Thomas Krannawitter has a straight-forward but far-reaching proposal for reforming America’s overreaching regulatory state: Turn every federal regulatory agency into an advisory group, with the power to advise Congress but not pass or enforce regulations.
Krannawitter, formerly a professor at Hillsdale College and Colorado Christian University, presented his idea, and the reasons behind it, September 14 at Liberty on the Rocks, Flatirons. He is also working on a book on the topic.
Krannawitter began with a brief history of American governance. The Constitution, he said, is based on “wide, deep, mutual civic trust”—that is, trust in our fellow citizens as they pursue their own rights-respecting affairs—and deep distrust of those who wield government power. Hence, government officials, according to the Founders, should be bound by the “chains of the Constitution.”
By contrast, the regulatory state that arose early in the Twentieth Century was based on the notion that unelected, “scientific” regulators should act unchecked to chain the citizenry. Now government “regulates every aspect of human life conceivable,” Krannawitter said.
Next Krannawitter explained why, in his view, the regulatory state is unconstitutional. The Constitution vests legislative power solely in Congress, he explained, and it does not authorize Congress to delegate that power to any other entity. Although widely rejected today, his view is consistent with the original understanding of the Constitution. As legal scholar Rob Natelson writes in The Original Constitution, the Constitution “did not authorize Congress to delegate its functions to administrative agencies or to anyone else.”
But, as Krannawitter admitted, today many people simply don’t take the Constitution seriously. (I’d say that most people care about aspects of the Constitution but interpret it very loosely to fit their policy goals.) So it is crucially important to emphasize to the American people the practical case for reining in the regulatory state, he suggested.
Krannawitter made a convincing case given the short time he had to make it. (I expect his book will go into much greater detail.) Here I’ll highlight some of his main points:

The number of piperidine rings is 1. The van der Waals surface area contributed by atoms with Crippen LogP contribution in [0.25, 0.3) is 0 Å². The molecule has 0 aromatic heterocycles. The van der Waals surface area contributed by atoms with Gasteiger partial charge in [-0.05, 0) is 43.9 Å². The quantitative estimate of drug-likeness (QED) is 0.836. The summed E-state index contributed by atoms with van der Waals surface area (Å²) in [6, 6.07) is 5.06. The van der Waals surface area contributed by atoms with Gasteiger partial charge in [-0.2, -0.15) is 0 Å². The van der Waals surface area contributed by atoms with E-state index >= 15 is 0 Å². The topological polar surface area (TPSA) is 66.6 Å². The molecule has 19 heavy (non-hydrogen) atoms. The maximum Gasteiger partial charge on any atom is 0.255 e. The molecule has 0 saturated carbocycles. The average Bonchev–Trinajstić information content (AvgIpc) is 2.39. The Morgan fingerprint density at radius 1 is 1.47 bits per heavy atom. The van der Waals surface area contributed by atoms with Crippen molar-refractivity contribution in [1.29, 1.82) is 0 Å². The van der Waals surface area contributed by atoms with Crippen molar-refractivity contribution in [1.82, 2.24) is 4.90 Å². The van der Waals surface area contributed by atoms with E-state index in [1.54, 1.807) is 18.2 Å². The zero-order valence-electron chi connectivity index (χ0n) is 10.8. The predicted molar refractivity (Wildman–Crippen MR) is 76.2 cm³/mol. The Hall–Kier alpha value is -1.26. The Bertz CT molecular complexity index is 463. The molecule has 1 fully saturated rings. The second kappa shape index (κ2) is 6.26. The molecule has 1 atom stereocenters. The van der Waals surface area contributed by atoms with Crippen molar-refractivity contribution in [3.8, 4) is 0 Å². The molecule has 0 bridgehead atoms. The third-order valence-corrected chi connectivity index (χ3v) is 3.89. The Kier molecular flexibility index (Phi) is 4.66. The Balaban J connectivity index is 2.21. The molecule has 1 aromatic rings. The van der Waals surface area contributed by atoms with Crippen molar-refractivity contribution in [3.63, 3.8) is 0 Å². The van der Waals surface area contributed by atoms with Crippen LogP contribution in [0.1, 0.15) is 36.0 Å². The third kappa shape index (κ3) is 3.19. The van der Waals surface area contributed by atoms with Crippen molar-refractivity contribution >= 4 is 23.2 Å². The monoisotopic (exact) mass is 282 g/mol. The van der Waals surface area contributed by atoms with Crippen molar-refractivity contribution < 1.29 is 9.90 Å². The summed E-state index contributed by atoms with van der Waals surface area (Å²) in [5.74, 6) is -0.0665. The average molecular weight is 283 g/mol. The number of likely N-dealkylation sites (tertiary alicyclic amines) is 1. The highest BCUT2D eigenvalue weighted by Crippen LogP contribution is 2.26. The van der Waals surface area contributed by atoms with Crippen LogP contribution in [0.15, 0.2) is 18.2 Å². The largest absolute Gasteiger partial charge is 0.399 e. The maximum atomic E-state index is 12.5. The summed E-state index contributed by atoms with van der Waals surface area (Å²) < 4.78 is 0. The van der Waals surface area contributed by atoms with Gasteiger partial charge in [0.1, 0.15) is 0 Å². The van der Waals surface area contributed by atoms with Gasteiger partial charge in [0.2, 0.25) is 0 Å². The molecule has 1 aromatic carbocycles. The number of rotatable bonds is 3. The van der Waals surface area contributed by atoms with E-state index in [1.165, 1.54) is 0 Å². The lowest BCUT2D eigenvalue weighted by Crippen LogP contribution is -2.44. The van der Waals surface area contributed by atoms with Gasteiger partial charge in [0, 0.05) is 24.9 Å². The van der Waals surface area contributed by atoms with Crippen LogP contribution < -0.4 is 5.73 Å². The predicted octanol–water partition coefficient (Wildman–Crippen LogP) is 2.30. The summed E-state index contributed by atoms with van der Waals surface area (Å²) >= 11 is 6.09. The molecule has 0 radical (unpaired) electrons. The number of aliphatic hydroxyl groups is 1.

- Regulations act on the presumption of guilt. The regulated must continually prove to the regulators that they are in compliance with the regulations, or else they are treated as guilty of violating them.
- Regulatory agencies overturn the separation of powers, incorporating legislative, executive, and even judicial powers in a single body.
- Regulations tend to entrench the status quo and cut off innovative approaches to solving problems.
- Whereas tort law partners responsibility with property rights, regulations often act to shield the regulated from responsibility—because they can give the excuse that they were in “regulatory compliance.”
- Regulatory agencies tend to emphasize problems that they can “fix” so they can expand their budgets. “They’re not rewarded for success, they’re rewarded for failure,” Krannawitter said.
- Unlike private business owners, who have a stake in the success or failure of their businesses, regulators have little or no personal stake in the consequences of their actions.
Krannawitter made a few missteps in his presentation. For example, he claimed that “regulations never drive prices down.” Usually regulations act to drive up prices, but not always. Anyway, whether regulations tend to drive prices up or down is peripheral to the question of whether regulations are appropriate. The proper purpose of government is to protect people’s rights, not to enforce or “encourage” (by force) bureaucratically approved price levels.
On the whole, though, Krannawitter did a fine job presenting an enormously complex topic in its essentials. Although his proposal for fixing the problem is politically impossible given the current class of Congressional “leaders,” and although it would not be a panacea even if passed, it is well worth promoting if only to encourage discussion about the many, deep problems of America’s regulatory state. Turn regulatory agencies into advisory committees. It’s a start.